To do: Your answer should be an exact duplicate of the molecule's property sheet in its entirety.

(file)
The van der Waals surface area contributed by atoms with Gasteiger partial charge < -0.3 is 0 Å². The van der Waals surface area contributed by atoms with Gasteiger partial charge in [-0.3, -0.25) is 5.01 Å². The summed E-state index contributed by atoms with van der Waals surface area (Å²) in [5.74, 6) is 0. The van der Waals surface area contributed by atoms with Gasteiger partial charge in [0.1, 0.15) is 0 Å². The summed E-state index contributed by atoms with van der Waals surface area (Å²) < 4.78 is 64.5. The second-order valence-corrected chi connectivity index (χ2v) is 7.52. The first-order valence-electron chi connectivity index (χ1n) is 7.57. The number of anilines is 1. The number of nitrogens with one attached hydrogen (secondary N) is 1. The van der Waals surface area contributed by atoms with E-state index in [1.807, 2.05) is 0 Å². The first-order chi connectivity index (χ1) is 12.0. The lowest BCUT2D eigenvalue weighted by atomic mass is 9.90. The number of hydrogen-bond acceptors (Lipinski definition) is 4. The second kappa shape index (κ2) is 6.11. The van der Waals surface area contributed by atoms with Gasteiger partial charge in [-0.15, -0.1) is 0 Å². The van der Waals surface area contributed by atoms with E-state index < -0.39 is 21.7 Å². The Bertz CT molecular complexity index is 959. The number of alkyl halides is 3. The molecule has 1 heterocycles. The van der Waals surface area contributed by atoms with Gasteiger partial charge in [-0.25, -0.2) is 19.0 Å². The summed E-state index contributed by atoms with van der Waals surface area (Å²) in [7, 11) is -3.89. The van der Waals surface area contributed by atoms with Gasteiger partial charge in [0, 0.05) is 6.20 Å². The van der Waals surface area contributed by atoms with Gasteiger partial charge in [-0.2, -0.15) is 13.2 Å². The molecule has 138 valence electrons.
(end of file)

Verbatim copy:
The van der Waals surface area contributed by atoms with Gasteiger partial charge < -0.3 is 0 Å². The van der Waals surface area contributed by atoms with Gasteiger partial charge in [-0.3, -0.25) is 5.01 Å². The summed E-state index contributed by atoms with van der Waals surface area (Å²) in [5.74, 6) is 0. The van der Waals surface area contributed by atoms with Gasteiger partial charge in [0.1, 0.15) is 0 Å². The summed E-state index contributed by atoms with van der Waals surface area (Å²) < 4.78 is 64.5. The second-order valence-corrected chi connectivity index (χ2v) is 7.52. The first-order valence-electron chi connectivity index (χ1n) is 7.57. The number of anilines is 1. The number of nitrogens with one attached hydrogen (secondary N) is 1. The van der Waals surface area contributed by atoms with E-state index in [1.807, 2.05) is 0 Å². The first-order chi connectivity index (χ1) is 12.0. The lowest BCUT2D eigenvalue weighted by atomic mass is 9.90. The number of hydrogen-bond acceptors (Lipinski definition) is 4. The second kappa shape index (κ2) is 6.11. The van der Waals surface area contributed by atoms with Gasteiger partial charge in [-0.15, -0.1) is 0 Å². The van der Waals surface area contributed by atoms with E-state index < -0.39 is 21.7 Å². The Bertz CT molecular complexity index is 959. The number of alkyl halides is 3. The molecule has 1 heterocycles. The van der Waals surface area contributed by atoms with Gasteiger partial charge in [-0.25, -0.2) is 19.0 Å². The summed E-state index contributed by atoms with van der Waals surface area (Å²) in [7, 11) is -3.89. The van der Waals surface area contributed by atoms with Gasteiger partial charge in [0, 0.05) is 6.20 Å². The van der Waals surface area contributed by atoms with Gasteiger partial charge in [-0.2, -0.15) is 13.2 Å². The molecule has 138 valence electrons.